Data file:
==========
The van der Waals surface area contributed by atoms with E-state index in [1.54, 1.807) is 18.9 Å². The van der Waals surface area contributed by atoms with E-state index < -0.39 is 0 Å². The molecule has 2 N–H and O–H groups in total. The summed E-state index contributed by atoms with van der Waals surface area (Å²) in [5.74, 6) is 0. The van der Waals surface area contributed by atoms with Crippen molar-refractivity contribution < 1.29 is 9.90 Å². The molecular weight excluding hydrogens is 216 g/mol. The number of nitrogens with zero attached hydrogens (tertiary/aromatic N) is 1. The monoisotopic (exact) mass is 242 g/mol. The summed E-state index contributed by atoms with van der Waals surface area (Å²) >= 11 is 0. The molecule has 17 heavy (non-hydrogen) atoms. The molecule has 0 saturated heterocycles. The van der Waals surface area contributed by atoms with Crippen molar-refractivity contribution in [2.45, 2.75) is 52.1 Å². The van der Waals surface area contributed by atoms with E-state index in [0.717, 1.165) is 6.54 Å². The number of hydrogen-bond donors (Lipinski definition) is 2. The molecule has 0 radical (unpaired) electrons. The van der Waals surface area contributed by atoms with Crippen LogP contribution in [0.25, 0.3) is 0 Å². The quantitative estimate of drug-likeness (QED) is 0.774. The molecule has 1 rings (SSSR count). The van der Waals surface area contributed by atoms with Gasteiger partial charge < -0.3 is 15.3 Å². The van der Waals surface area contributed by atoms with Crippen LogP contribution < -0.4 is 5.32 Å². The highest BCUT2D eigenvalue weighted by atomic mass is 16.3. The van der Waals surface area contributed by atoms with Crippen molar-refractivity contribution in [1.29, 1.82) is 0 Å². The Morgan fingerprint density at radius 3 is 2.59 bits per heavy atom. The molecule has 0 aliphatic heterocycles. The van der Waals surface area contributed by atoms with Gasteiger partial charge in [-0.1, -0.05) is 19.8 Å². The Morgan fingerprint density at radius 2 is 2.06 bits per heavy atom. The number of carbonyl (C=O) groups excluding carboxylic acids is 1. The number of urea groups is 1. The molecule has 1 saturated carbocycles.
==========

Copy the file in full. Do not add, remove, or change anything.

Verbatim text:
The van der Waals surface area contributed by atoms with E-state index in [1.54, 1.807) is 18.9 Å². The van der Waals surface area contributed by atoms with E-state index < -0.39 is 0 Å². The molecule has 2 N–H and O–H groups in total. The summed E-state index contributed by atoms with van der Waals surface area (Å²) in [5.74, 6) is 0. The van der Waals surface area contributed by atoms with Crippen molar-refractivity contribution < 1.29 is 9.90 Å². The molecular weight excluding hydrogens is 216 g/mol. The number of nitrogens with zero attached hydrogens (tertiary/aromatic N) is 1. The monoisotopic (exact) mass is 242 g/mol. The summed E-state index contributed by atoms with van der Waals surface area (Å²) >= 11 is 0. The molecule has 17 heavy (non-hydrogen) atoms. The molecule has 0 saturated heterocycles. The van der Waals surface area contributed by atoms with Crippen molar-refractivity contribution in [2.45, 2.75) is 52.1 Å². The van der Waals surface area contributed by atoms with E-state index in [0.717, 1.165) is 6.54 Å². The number of hydrogen-bond donors (Lipinski definition) is 2. The molecule has 0 radical (unpaired) electrons. The van der Waals surface area contributed by atoms with Crippen LogP contribution in [0.25, 0.3) is 0 Å². The quantitative estimate of drug-likeness (QED) is 0.774. The molecule has 1 rings (SSSR count). The van der Waals surface area contributed by atoms with Gasteiger partial charge < -0.3 is 15.3 Å². The van der Waals surface area contributed by atoms with Crippen LogP contribution < -0.4 is 5.32 Å². The highest BCUT2D eigenvalue weighted by atomic mass is 16.3. The van der Waals surface area contributed by atoms with Crippen molar-refractivity contribution in [1.29, 1.82) is 0 Å². The Morgan fingerprint density at radius 3 is 2.59 bits per heavy atom. The molecule has 0 aliphatic heterocycles. The van der Waals surface area contributed by atoms with Gasteiger partial charge in [-0.1, -0.05) is 19.8 Å². The Morgan fingerprint density at radius 2 is 2.06 bits per heavy atom. The number of carbonyl (C=O) groups excluding carboxylic acids is 1. The number of urea groups is 1. The molecule has 1 saturated carbocycles.